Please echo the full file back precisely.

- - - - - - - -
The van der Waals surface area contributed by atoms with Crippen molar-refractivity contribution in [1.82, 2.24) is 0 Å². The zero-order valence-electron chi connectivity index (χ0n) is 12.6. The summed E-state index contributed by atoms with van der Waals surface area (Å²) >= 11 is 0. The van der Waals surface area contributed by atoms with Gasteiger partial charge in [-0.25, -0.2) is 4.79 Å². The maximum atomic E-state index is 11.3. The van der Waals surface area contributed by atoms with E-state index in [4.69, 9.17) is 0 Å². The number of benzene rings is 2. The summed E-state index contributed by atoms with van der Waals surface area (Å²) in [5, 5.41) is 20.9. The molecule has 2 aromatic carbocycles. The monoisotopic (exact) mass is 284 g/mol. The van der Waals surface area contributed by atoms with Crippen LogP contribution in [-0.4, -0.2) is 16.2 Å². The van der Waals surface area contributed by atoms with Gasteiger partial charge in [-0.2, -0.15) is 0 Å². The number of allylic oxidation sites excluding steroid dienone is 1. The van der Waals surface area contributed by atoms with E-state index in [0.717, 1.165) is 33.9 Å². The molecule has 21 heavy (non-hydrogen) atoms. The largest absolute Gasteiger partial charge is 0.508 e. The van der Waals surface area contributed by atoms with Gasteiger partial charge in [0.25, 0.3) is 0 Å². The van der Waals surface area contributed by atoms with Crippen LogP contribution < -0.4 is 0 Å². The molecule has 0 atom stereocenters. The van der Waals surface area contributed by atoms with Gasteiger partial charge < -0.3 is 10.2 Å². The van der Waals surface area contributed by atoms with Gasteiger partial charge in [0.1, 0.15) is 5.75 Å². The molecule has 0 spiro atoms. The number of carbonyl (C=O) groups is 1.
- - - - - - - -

The van der Waals surface area contributed by atoms with Crippen molar-refractivity contribution in [1.82, 2.24) is 0 Å². The zero-order valence-electron chi connectivity index (χ0n) is 12.6. The summed E-state index contributed by atoms with van der Waals surface area (Å²) >= 11 is 0. The van der Waals surface area contributed by atoms with Gasteiger partial charge in [-0.25, -0.2) is 4.79 Å². The maximum atomic E-state index is 11.3. The van der Waals surface area contributed by atoms with E-state index in [4.69, 9.17) is 0 Å². The number of benzene rings is 2. The summed E-state index contributed by atoms with van der Waals surface area (Å²) in [5, 5.41) is 20.9. The molecule has 2 aromatic carbocycles. The monoisotopic (exact) mass is 284 g/mol. The van der Waals surface area contributed by atoms with Crippen LogP contribution in [-0.4, -0.2) is 16.2 Å². The van der Waals surface area contributed by atoms with Gasteiger partial charge in [-0.2, -0.15) is 0 Å². The number of allylic oxidation sites excluding steroid dienone is 1. The van der Waals surface area contributed by atoms with E-state index in [0.717, 1.165) is 33.9 Å². The molecule has 21 heavy (non-hydrogen) atoms. The largest absolute Gasteiger partial charge is 0.508 e. The van der Waals surface area contributed by atoms with Gasteiger partial charge in [0.25, 0.3) is 0 Å². The van der Waals surface area contributed by atoms with Crippen LogP contribution < -0.4 is 0 Å². The molecule has 0 atom stereocenters. The van der Waals surface area contributed by atoms with Gasteiger partial charge < -0.3 is 10.2 Å². The van der Waals surface area contributed by atoms with Gasteiger partial charge in [0.1, 0.15) is 5.75 Å². The molecule has 0 spiro atoms. The number of carbonyl (C=O) groups is 1.